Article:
Jussie Smollett Sentenced to 150 Days in Jail Over Hate Crime Hoax

Actor Jussie Smollett was sentenced on Thursday to five months in jail for lying to the police about his 2019 hate crime hoax, CNN reports.

Smollett, the former star of “Empire,” was sentenced to 150 days in jail followed by 30 months of probation. He was also ordered to pay more than $120,000 in restitution and a $25,000 fine for making a false report to police.

"Your honor, I respect you and I respect the jury, but I did not do this," Smollett said in court after his sentence was announced. "And I am not suicidal. And if anything happens to me when I go in there, I did not do it to myself. And you must all know that."

Cook County Judge James Linn spoke for more than 30 minutes before announcing his sentence.

"There's a side of you that has this arrogance, and selfishness and narcissism that's just disgraceful," the judge said. "You're not a victim of a racial hate crime, you're not a victim of a homophobic hate crime. You're just a charlatan pretending to be a victim of a hate crime, and that's shameful."

Jury found him guilty:

Smollett, 39, was found guilty by a jury on five of six counts of felony disorderly conduct and making false reports to the police.

In January 2019, he falsely claimed that two unknown men in MAGA gear shouted racist and homophobic slurs, attacked him, poured bleach on him, and wrapped a noose around his neck.

Smollett drew support from a wide variety of celebrities and politicians and the Chicago Police investigated it as a hate crime before determining that Smollett paid two brothers he knew from “Empire” to stage the incident for publicity.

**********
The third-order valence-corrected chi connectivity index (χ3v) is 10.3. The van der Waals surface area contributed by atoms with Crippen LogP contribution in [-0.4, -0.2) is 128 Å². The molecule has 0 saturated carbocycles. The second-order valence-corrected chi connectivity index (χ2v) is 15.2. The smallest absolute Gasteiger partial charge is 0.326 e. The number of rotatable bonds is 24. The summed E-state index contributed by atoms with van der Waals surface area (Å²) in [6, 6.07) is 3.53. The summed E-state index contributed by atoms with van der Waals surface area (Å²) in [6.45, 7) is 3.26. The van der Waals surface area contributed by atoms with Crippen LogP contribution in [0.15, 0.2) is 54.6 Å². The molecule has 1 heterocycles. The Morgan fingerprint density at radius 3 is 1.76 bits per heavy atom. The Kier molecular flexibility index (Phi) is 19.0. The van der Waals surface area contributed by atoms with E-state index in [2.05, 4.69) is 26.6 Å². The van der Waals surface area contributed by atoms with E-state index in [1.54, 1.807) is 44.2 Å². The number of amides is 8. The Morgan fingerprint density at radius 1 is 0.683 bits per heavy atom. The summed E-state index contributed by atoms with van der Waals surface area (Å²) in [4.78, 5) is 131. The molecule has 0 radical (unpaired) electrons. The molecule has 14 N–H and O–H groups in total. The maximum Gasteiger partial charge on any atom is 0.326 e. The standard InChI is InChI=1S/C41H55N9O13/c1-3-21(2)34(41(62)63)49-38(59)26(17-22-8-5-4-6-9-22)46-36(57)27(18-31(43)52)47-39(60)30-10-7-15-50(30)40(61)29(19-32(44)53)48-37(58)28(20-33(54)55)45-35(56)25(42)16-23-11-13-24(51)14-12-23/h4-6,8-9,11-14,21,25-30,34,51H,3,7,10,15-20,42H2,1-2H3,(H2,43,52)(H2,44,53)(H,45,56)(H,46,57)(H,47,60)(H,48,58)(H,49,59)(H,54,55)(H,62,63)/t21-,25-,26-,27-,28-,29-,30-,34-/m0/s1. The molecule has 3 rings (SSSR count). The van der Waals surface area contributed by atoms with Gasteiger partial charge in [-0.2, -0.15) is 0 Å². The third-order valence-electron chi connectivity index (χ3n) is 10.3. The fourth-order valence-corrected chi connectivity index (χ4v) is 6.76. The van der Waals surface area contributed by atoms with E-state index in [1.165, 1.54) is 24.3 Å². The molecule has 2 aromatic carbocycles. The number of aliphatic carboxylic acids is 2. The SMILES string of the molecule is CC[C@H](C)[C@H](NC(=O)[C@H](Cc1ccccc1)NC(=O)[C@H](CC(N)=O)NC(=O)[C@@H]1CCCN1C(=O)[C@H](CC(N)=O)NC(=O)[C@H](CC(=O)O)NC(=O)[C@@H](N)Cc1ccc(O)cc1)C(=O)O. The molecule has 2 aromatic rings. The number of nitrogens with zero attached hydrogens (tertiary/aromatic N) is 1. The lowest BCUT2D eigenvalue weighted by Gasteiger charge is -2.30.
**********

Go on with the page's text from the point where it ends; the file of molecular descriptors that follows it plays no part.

Smollett faced up to three years in prison but the judge gave a more lenient sentence, citing his community service.

"You do have quite a record of real community service and quite a record of attaching with people," the judge said. "I'm mindful of pleas of mercy, particularly from people that are in the arena."

Prosecutor speaks out:

Cook County State Attorney Kim Foxx, who initially dropped the charges against Smollett before he was indicted by a grand jury, wrote in an op-ed in the Chicago Sun-Times that the justice system “failed” in Smollett’s case by pursuing his prosecution, costing taxpayers “millions.”

She defended her decision to drop the charges, noting that Smollett had already forfeited a $10,000 bond, had never been accused of a violent crime, and paid a “reputational price.”

Because of a “relentless, organized, and effective” mob that criticized her decision, a special prosecutor was assigned and Smollett was "indicted, tried and convicted by a kangaroo prosecution in a matter of months,” she wrote.


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